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Joe Henderson Columns

Red Flags Were Raised: Was Bucs' Start Deceiving?

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Published:   |   Updated: May 22, 2013 at 05:02 PM
TAMPA -

When the Tampa Bay Buccaneers entered December on a four-game winning streak and 9-3 overall, it was easy to get lost in the possibilities. They were headed to Carolina for that Monday night showdown, and everyone was talking about division championships and first-round byes.

The playoffs were a given. No team starts 9-3 and misses the playoffs.

But there were warning signs even then that these Bucs were deceiving. Three of their wins during that streak came against Seattle, Kansas City and Detroit, teams that finished a combined 6-42. They had to come from way behind in two of those games and needed overtime to beat the Chiefs.

Let us also not forget that the Bucs lost at Dallas, which was playing backup quarterback Brad Johnson. Think about that for a second. We can't say for sure what would have happened had the Bucs won that day, but we can say without hesitation that 700-year-old Brad Johnson helped keep the Bucs out of the playoffs.

So what do we really have here?

We'll all talk about the monumental collapse down the stretch that will keep the Bucs home for the postseason, and we should, but how good was this team in the first place?

Obviously, not nearly as good as it seemed.

"If you would have told me 9-3 going into the last quarter of the season with this team, no one could have put anything in my mind to tell me we couldn't finish. That's what we're known for. That's what we're built on," linebacker Derrick Brooks said. "That's what we talk about from the first meeting in March. Head coach Jon Gruden preaches finishing, and for us not to do it, I'm really apologizing because I don't have the words to explain why we were not able to do it."

True enough. At 9-3 and with two games at home against sub-.500 teams (San Diego came in 6-8), you'd think the Bucs could have figured out a way to win at least once. Illusion or not, they should be preparing for the playoffs this morning.

Instead, we were left to look around that locker room after Sunday's debacle and wonder just who will be sitting there in September.

We know Monte Kiffin won't. Even though Raheem Morris is a popular pick to succeed the legendary defensive coordinator, it won't be the same. It shouldn't be the same, either, as we all saw in that final month. An upgraded pass rush, coupled with a run-stuffer or two, has to be a priority.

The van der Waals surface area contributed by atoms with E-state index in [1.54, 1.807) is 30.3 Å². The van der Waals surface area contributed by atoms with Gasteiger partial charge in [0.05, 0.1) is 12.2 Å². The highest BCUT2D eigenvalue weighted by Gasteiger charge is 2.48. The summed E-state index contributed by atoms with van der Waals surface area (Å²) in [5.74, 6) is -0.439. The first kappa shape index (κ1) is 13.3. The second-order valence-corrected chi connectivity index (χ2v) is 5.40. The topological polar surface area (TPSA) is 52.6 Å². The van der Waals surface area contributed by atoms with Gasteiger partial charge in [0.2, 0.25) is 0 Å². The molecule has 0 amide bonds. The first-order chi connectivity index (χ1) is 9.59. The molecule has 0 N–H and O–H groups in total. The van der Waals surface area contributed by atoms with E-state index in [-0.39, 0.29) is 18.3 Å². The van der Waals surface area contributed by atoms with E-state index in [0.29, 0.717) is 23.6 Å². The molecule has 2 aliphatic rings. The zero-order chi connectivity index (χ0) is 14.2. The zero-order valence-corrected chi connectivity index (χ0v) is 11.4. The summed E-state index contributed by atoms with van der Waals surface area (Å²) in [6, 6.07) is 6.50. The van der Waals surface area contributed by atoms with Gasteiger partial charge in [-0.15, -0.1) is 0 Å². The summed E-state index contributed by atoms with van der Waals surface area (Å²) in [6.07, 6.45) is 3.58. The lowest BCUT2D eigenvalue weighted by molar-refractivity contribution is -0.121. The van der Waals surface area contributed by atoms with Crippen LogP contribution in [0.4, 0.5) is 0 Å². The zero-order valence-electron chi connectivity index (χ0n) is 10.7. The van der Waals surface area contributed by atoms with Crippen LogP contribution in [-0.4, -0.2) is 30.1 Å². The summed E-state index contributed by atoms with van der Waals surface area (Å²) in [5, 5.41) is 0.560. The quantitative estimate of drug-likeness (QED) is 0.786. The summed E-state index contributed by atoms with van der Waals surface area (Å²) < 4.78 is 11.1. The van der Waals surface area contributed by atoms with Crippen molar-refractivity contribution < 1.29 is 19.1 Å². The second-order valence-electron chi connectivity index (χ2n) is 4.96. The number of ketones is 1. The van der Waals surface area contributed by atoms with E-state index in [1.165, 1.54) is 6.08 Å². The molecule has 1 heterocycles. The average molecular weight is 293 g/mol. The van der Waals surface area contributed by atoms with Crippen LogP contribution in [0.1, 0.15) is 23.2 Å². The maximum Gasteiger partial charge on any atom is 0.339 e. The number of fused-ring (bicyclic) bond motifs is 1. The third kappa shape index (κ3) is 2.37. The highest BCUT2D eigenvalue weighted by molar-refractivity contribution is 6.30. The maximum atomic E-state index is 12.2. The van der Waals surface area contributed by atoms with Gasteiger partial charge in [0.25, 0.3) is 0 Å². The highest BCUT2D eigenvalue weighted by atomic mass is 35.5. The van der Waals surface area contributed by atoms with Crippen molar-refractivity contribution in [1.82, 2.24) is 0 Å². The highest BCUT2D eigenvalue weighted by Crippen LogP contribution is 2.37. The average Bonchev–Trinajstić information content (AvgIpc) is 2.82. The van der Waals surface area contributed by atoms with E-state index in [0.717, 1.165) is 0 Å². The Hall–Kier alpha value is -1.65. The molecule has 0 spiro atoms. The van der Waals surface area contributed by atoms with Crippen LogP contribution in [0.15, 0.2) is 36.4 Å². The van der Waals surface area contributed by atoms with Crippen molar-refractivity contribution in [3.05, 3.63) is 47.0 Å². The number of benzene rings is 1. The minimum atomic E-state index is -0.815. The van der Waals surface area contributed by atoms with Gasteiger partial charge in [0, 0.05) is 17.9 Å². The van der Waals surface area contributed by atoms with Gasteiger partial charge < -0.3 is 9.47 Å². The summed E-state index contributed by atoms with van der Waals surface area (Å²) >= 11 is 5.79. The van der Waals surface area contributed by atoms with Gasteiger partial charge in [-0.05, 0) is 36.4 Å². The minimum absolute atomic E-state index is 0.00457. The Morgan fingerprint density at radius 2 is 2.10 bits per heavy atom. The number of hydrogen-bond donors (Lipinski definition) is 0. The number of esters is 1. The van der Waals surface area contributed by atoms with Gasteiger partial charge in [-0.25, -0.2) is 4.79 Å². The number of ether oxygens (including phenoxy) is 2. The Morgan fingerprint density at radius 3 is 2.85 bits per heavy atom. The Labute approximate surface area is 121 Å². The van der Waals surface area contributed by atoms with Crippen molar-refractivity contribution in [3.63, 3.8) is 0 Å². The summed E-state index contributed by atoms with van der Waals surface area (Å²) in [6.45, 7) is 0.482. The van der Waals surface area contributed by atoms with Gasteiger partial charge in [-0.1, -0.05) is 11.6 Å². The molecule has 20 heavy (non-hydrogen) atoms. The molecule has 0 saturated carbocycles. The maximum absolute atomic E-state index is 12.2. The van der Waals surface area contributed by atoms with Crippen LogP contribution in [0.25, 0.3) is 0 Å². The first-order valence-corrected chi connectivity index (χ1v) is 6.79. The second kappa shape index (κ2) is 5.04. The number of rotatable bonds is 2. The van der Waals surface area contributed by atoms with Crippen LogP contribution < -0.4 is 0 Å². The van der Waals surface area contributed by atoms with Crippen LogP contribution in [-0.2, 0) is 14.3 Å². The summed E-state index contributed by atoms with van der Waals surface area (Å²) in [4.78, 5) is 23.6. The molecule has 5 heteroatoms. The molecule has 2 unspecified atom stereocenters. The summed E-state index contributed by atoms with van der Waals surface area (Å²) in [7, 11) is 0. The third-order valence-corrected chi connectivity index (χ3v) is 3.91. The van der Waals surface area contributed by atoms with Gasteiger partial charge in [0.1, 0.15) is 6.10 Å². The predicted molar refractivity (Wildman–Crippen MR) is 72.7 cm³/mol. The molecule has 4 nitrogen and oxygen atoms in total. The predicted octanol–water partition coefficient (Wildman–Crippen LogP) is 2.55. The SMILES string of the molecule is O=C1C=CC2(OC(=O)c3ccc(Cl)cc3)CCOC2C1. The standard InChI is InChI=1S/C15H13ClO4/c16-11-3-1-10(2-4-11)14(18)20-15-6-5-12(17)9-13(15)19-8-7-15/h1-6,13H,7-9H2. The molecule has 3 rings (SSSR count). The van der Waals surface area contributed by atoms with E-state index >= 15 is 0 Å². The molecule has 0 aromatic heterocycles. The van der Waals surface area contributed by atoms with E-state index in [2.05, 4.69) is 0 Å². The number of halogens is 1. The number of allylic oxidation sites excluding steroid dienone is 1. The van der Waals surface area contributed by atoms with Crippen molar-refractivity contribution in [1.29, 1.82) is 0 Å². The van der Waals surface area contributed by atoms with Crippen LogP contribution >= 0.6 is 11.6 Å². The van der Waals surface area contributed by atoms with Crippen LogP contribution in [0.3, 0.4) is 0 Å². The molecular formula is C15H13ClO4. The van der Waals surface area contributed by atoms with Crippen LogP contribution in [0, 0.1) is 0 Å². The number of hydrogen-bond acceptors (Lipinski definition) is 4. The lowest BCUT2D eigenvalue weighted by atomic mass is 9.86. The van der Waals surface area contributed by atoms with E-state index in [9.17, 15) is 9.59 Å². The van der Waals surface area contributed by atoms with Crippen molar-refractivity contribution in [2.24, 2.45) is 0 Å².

Second-year defensive end Gaines Adams just hasn't developed as quickly as you would expect for a first-round pick; he certainly hasn't come close to being the next Simeon Rice, like some predicted when the Bucs drafted him. Cornerback Aqib Talib showed flashes this season but lacked consistency.

Offensively? Well, where do we start?

How about at quarterback, where trotting Jeff Garcia and his cast of graybeards out there next year simply won't do? True, he was one of the Bucs' best weapons at times this season, but that's only because they don't have many. His scrambling kept plays alive but also exposed his aging body to more hits, and his lack of arm strength was maddening at times.

The answer is not to sign another 30-something relic through free agency. If the determination is that Luke McCown can't do the job and young Josh Johnson is two or more years from being ready, then get serious about the position through either trades or free agency. Find a young guy and develop him.

There is no other way.

The Bucs can't fall behind the bromide that draft picks are too valuable to deal, not when they squandered a second-round pick on a gimmick named Dexter Jackson who rarely was even activated.

We saw how they missed running back Earnest Graham down the stretch. With the sickening injury to Cadillac Williams against the Raiders - life really isn't fair sometimes - finding an impact running back this winter has to be a top priority too. Look at the NFC South playoff teams. Carolina has DeAngelo Williams, and Atlanta has Michael Turner. One was drafted, the other was a free agent.

Go either route, Bucs, but find someone.

Heaven help this team if receiver Antonio Bryant goes elsewhere as an unrestricted free agent. The Bucs have a lot of players eligible for free agency, actually, and the fact that several chatted openly last week about wanting to test the market and rake in big dollars shows a high level of discontent in the locker room.

It also shows that the focus wasn't entirely on Oakland in a game the Bucs needed to have a chance at making the playoffs. That's on Gruden.

When events turn as dramatically as this, a complete overhaul is in order. Like I said, there were warning signs this team was never as good as its record showed. Now we have proof. No more illusions about players, coaches, front office.

No illusions about anyone.

It's time.

Get some dynamite, find a plunger, and get to work.

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